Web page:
I used to work with a guy whose legal name was Jamie but when applying for jobs he used James because he felt his name was a hindrance due to it sounding like a nickname.
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  #2956  
Old 07-25-2013, 06:10 PM
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Quote:
Originally Posted by Ish View Post
Wills was never announced as William's nickname, but Harry was. There's a difference between the two - William is known in the public as Prince William, while Harry is known as Prince Harry, despite his name being Henry. The reason is because when Harry's name was announced it was also said that he would be known as Harry.

I'm having a hard time finding articles that quote BP directly, but here are two from when Harry's name was announced.

The Montreal Gazette - Google News Archive Search
Hello, Harry! - Birth Announcements, Prince Harry, Princess Diana : People.com

Wills on the other hand was initially just a family nickname that probably did evolve naturally. It doesn't seem like it's something that he gets called often as an adult, in comparison to his brother's almost exclusive use of his nickname.

The same can be said of Edward VIII (David) and George VI (Bertie) in comparrison to their sister, Mary (born Victoria Alexandra Alice Mary). David and Mary were given a slew of royal names but went by their last name, while Bertie was given a slew of royal names but went a nickname based on his first name (Albert). The difference is that David and Bertie were officially Prince Edward of York and Prince Albert of York at birth, while Mary was Princess Mary of York.

That a nickname for Baby George wasn't announced when his name was announced implies that he's going to be known to the public (perhaps not necessarily by the public, but to them) as Prince George, much like how his father is known as Prince William, and his great-grandmother was once known as Princess Elizabeth. Nicknames for him might evolve within the family, but it won't be like how Harry's known.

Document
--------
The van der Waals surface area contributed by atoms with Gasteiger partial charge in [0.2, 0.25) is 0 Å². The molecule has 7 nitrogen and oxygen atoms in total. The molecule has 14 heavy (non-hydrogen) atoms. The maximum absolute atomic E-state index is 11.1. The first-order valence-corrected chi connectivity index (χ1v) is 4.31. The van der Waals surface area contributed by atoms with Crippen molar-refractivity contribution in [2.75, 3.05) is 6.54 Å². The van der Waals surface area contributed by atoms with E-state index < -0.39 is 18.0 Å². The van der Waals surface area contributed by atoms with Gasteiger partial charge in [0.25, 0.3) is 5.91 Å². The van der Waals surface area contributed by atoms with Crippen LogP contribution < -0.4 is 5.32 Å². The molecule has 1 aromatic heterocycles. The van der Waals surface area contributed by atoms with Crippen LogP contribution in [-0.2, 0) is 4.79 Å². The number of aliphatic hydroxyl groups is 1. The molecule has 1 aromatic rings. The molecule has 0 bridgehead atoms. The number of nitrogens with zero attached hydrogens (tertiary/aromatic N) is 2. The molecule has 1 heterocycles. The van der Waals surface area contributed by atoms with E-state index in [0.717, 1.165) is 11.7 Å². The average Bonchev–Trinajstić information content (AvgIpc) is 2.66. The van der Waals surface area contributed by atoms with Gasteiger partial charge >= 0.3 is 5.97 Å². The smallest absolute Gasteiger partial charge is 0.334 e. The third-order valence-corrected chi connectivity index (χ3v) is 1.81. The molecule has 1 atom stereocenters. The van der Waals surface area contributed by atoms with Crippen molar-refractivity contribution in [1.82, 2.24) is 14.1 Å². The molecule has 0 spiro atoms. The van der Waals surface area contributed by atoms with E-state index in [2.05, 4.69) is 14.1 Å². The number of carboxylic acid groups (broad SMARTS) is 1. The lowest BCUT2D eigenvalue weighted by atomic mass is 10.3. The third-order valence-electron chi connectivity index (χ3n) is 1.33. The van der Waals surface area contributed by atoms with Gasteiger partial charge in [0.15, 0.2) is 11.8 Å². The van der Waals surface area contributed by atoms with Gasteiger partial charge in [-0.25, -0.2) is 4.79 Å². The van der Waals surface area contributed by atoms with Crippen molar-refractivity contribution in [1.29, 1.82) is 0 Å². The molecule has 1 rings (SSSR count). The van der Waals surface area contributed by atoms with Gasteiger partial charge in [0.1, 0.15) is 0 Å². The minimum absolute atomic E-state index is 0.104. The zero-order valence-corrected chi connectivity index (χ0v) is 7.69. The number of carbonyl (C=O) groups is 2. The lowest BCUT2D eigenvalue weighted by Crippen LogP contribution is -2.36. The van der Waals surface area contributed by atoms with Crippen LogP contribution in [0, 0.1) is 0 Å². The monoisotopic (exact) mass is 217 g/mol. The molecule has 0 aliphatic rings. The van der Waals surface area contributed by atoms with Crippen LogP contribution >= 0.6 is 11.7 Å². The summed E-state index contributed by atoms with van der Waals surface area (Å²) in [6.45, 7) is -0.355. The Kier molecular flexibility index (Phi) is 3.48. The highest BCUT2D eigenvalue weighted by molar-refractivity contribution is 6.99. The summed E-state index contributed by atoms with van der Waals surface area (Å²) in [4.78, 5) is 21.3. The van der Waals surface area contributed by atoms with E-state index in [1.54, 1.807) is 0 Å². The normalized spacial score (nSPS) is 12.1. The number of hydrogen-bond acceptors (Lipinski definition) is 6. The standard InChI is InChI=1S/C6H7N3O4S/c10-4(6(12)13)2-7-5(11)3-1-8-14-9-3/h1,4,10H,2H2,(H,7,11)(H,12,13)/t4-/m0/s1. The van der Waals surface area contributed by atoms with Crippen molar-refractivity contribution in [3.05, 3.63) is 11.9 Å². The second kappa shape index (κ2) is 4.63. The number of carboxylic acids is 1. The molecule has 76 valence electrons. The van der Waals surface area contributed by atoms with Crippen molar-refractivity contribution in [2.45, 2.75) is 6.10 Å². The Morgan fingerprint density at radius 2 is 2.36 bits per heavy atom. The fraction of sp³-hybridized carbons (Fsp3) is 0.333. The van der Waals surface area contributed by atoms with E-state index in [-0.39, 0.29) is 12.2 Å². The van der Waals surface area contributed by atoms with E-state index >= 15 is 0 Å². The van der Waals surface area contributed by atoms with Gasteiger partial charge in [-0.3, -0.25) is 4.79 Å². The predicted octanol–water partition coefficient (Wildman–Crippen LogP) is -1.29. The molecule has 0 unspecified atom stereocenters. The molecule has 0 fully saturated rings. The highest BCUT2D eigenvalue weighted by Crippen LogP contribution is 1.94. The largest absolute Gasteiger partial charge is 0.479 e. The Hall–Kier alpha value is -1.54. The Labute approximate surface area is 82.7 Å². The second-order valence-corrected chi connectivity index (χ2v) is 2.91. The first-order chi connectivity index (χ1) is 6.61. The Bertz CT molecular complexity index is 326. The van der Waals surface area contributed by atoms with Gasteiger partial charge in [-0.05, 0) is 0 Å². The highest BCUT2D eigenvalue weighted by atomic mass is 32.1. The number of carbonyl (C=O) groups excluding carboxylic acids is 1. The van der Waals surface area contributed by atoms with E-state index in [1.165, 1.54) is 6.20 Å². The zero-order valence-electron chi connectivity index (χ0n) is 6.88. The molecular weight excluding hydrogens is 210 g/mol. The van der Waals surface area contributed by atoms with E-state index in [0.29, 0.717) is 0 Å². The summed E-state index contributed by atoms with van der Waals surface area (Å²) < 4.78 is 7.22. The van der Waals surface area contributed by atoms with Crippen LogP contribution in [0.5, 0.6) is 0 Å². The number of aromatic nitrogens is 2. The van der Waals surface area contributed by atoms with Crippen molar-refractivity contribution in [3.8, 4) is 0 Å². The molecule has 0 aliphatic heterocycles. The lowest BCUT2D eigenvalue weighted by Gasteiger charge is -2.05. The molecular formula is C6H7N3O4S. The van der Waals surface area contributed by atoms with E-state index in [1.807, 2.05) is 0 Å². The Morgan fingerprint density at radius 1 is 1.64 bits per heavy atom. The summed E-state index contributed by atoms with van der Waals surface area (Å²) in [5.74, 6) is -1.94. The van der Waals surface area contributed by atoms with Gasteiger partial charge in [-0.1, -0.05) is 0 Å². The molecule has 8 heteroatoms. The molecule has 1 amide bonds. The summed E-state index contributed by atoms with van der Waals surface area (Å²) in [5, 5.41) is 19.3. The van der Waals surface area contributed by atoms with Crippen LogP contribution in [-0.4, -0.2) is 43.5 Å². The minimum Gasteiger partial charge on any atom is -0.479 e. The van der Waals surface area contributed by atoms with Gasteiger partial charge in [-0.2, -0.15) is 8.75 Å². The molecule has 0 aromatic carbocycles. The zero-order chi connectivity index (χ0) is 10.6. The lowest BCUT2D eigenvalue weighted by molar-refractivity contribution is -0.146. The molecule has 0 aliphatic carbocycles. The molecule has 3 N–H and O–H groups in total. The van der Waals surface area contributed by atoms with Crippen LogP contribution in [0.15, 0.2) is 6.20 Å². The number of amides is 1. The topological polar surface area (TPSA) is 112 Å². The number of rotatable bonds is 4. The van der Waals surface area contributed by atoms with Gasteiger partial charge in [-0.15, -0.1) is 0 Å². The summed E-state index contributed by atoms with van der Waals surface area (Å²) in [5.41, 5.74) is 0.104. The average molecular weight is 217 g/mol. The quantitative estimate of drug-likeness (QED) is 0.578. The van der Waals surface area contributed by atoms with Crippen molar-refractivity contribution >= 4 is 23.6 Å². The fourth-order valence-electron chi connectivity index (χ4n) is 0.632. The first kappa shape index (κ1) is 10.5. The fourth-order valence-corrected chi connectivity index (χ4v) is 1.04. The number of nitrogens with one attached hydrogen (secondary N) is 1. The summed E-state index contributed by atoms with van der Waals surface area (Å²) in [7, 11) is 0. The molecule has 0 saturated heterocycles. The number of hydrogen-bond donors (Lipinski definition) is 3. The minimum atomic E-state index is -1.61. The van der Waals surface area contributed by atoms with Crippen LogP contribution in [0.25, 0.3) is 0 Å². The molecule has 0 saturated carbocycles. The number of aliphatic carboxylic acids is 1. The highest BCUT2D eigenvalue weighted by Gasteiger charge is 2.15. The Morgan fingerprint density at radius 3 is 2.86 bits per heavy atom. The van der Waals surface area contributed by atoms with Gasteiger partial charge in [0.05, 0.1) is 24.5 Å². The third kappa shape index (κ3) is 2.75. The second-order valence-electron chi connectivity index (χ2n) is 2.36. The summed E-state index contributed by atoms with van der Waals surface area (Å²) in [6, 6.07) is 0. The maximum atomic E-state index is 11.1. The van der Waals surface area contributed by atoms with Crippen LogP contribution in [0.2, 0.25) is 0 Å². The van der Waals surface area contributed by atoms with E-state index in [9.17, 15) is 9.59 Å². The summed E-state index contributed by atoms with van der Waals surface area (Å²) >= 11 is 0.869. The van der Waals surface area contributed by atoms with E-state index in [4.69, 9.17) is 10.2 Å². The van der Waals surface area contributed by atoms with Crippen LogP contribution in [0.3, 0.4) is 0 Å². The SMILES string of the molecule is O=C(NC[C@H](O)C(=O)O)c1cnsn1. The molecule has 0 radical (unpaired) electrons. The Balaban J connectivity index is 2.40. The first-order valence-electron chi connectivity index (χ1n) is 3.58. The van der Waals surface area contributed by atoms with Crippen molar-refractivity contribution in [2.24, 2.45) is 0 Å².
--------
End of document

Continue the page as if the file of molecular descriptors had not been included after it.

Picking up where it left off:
Thank you for further making my point. My point is that the formal initial announcement did not include the "Harry" information and all you can find is People Magazine (the article is dated almost one month after the infant's arrival; the Montreal Gazette article is (not surprisingly) more timely - but still cites no sources and would be rejected wholesale as the definitive answer if it were to be published today.

How exactly did the Crown convey to the Gazette that Henry (before he was even christened) was to be called Harry? Through informal means? Are you saying that William and Catherine have no such means of disseminating how they wish their child - or themselves - to be called.

We can state all we want that "Catherine" should be called "Catherine," but it sure appears that her friends, family and the world media call her Kate. Was this officially announced?

I really would like an answer - I've never seen an official announcement of Catherine becoming Kate or becoming "known as" Kate.

These things happen through less informal methods.
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  #2957  
Old 07-25-2013, 06:17 PM
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Originally Posted by Rebafan81 View Post
Does anyone remember why they said he would be called Harry instead of Henry? I always felt, my opinion, that if you were going to use a nickname, why not just name the child that name. Now I am not talking about Sweetcakes, Bubba, or Skip, but when you name your child Kristen, but then tell everyone you are going to call her Kristi, why not just name her Kristi? I never understood it, nor did I like it. When I chose my son's name, one of the criteria was there wasn't an established nickname so he would be called what I named him.
I presume that the reason why they didn't name him Harry is because it's a nickname whereas Henry is a "proper" name. Personally I find nicknames-gone-first-names incredibly annoying. Though I've been called Zel or Elja all of my life, I thank goodness that I wasn't christened Zel or Elja because, to me, a nickname is a nickname and it should stay a nickname. Zelia is my "professional" name. I'm Zelia on official documents and in official matters, and I'm Elja to friends and family, and I'm pretty content with that.
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  #2958  
Old 07-25-2013, 06:19 PM
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I thought he looked like Diana's father a bit when I saw the first pic. I have just looked at a straight-on pic of a baby I think is Prince George on the blog Miss Honoria Glossip. (Miss Glossip does not identify every picture, makes you guess). In this pic on Miss Honoria's site, Prince George looks even more like the bulldog Earl of Spencer. Now that does not mean he will continue to look this way! My grandsons have changed looks regularly, with aging. Incredible changes, with unthought of relatives popping into view.